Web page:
Tony Broderick talks on politics, safety and the need for a new funding regime.

Paul Phelan/CAIRNS

TONY BRODERICK understands better than most the perils which political intervention can put in the path of effective aviation-safety oversight.

After nearly two decades at the US Federal Aviation Association, latterly as Associate Administrator for Regulation and Certification, his resignation came on the back of the wave of politically driven events which followed the Valujet crash in Florida on 11 May.

"One of the most important aspects of safety regulation, is having the confidence of the public, who benefit from the regulations - that it is good and effective regulation," says Broderick, speaking during a recent visit to Australia, where he is passing on some of the lessons learned in the USA, as the country re-aligns its own regulatory regime.

Broderick suggests that public confidence has been seriously undermined in the case of the ValuJet incident, by the immediate presence of US Transportation secretary Federico Pena at the crash site and his subsequent public pronouncements based on discussions with relatively junior FAA staff.

Pressure then grew to come up with a quick decision on whether ValuJet should continue to fly. What had been a fairly routine series of discussions between regulator and airline escalated into a team of 50 inspectors crawling over the carrier for four weeks. Eventually it was decided to ground ValuJet, but Broderick admits that without the "enormous" glare of publicity, the outcome would "-probably have been different".

That appeared to contradict earlier opinions that ValuJet was "safe", and there were pressures for change within the FAA. Broderick chose to resign to allow the Administrator "maximum flexibility" to make those changes. The final irony is that the apparent cause of the crash (the explosion of gas canisters wrongly labelled by the shipper) was not even an FAA issue, but one regulated by the Department of Transportation.

The ValuJet example highlights Broderick's message about the need for FAA safety oversight functions to be better insulated from political influences if the public is to be re-assured. "When you get someone at the political level of Secretary of Transportation making himself or herself available at these accident sites, the professionals are no longer in control," he says.

Pena's notable absence from the subsequent TWA crash suggests that something may already have been learned about the need to separate politics and technical affairs. There, the National Transportation Safety Board and the FBI have been left in charge of the investigation.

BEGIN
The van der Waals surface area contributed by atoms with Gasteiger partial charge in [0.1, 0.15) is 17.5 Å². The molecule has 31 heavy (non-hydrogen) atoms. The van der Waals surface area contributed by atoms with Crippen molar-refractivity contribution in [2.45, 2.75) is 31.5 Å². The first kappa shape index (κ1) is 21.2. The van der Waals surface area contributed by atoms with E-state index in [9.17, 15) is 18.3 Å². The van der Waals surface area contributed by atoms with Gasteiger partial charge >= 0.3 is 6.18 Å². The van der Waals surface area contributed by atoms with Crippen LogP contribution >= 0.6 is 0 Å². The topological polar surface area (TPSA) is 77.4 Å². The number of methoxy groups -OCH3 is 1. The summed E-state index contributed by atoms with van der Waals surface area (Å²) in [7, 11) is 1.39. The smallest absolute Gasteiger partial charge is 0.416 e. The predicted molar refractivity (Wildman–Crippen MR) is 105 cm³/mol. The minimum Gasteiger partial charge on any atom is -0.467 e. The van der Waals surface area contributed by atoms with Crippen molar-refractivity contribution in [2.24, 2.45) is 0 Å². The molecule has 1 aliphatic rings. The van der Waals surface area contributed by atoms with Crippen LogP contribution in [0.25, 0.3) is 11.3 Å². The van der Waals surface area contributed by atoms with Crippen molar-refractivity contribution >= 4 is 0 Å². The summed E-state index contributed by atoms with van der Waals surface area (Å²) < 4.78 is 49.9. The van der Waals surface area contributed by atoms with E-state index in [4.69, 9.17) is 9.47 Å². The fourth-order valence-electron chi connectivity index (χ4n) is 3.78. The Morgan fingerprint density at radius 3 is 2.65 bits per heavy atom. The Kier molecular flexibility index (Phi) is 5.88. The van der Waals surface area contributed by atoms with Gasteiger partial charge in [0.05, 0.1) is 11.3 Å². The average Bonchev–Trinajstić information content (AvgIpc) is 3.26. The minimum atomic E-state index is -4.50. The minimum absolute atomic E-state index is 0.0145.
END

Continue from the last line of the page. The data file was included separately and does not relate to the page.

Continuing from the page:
Funding is one of the areas which Broderick identifies as critical in restoring confidence and helping to define the boundaries between the roles of politician and regulatory professional.

"The business that doesn't plan a few years ahead, looking to its revenue stream and its cost structure, is a business that's going to fail," he says, pointing out that the FAA has no ability to predict in any year what resources will be available for aviation safety, certification, or air traffic control (ATC) modernisation programmes. "They can't do that essential long-range programming. There is a desperate need for a stable and predictable source of funding," he adds.

Broderick also insists that effective safety regulation must no longer be forced to compete for revenue with other civil-aviation functions. He is confident that, given due transparency, the travelling public would be more cost-tolerant than airlines appear to believe. Transparency, he proposes, can be achieved simply by printing the safety-regulation cost component on the ticket.

"It's very important to focus on this, because people ought to know what they're paying. It doesn't cost the Government or the airline anything; it costs the people that buy the ticket or who ship the goods," he says. "We talk in the aviation industry about a huge cost for a specific regulatory programme or rule, but when you explain to the traveller that this horrible cost is going to be ¢4.8 a ticket, they'll want it done without even thinking about it," Broderick says, citing ageing-aircraft initiatives, child-restraint proposals, and security programmes as the only measures that have ever cost more than a few pennies per ticket.

"One of the things that needs to be understood by the aviation industry and people in Government who oversee the regulator, is that the public is willing to pay even more than a conventional benefit cost-analysis might say is appropriate. We as safety regulators need to realise that, and maybe change our thinking a bit," he says.

He believes that how the funds are raised, such as the current debate over fuel and ticket taxes, is less important than the process by which, a decision is reached. While he agrees that there should be full industry consultation, the final decision should be made by accountants and not by politicians. Any funding system must be flexible enough to accommodate industry change, but must be sufficiently predictable to avoid burdening the airline business with sudden and costly changes in direction.

He argues that the biggest problems with any tax system can come when efforts are made to change it, because of the upheavals that such a change can cause in the competitive balance between companies.

Finally, Broderick says that the general-aviation (GA) community, should not be burdened with paying what some might argue are its full share of costs.

He points out that GA operators are using an existing ATC system and bring their own contribution to the US aviation industry in the form of a pool of pilots, technology and expertise.

Source: Flight International